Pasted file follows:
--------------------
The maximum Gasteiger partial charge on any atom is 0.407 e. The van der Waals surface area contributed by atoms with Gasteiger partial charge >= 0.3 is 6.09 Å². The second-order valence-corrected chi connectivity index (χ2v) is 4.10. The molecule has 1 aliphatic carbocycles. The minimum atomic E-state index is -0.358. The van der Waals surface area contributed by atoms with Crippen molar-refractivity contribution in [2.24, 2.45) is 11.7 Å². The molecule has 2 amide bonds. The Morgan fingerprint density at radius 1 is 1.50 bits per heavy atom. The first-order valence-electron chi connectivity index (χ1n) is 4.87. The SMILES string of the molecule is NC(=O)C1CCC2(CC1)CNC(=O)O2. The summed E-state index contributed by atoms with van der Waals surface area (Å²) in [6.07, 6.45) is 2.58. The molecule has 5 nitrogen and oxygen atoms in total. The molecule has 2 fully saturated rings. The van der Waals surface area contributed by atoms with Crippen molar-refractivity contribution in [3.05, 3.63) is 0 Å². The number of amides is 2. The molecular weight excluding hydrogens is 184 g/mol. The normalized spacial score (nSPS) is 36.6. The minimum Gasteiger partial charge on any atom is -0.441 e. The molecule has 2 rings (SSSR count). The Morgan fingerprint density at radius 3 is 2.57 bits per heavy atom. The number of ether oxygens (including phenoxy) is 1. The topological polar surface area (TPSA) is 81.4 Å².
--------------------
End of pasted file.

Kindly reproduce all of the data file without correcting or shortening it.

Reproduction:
The maximum Gasteiger partial charge on any atom is 0.407 e. The van der Waals surface area contributed by atoms with Gasteiger partial charge >= 0.3 is 6.09 Å². The second-order valence-corrected chi connectivity index (χ2v) is 4.10. The molecule has 1 aliphatic carbocycles. The minimum atomic E-state index is -0.358. The van der Waals surface area contributed by atoms with Crippen molar-refractivity contribution in [2.24, 2.45) is 11.7 Å². The molecule has 2 amide bonds. The Morgan fingerprint density at radius 1 is 1.50 bits per heavy atom. The first-order valence-electron chi connectivity index (χ1n) is 4.87. The SMILES string of the molecule is NC(=O)C1CCC2(CC1)CNC(=O)O2. The summed E-state index contributed by atoms with van der Waals surface area (Å²) in [6.07, 6.45) is 2.58. The molecule has 5 nitrogen and oxygen atoms in total. The molecule has 2 fully saturated rings. The van der Waals surface area contributed by atoms with Crippen molar-refractivity contribution in [3.05, 3.63) is 0 Å². The number of amides is 2. The molecular weight excluding hydrogens is 184 g/mol. The normalized spacial score (nSPS) is 36.6. The minimum Gasteiger partial charge on any atom is -0.441 e. The molecule has 2 rings (SSSR count). The Morgan fingerprint density at radius 3 is 2.57 bits per heavy atom. The number of ether oxygens (including phenoxy) is 1. The topological polar surface area (TPSA) is 81.4 Å².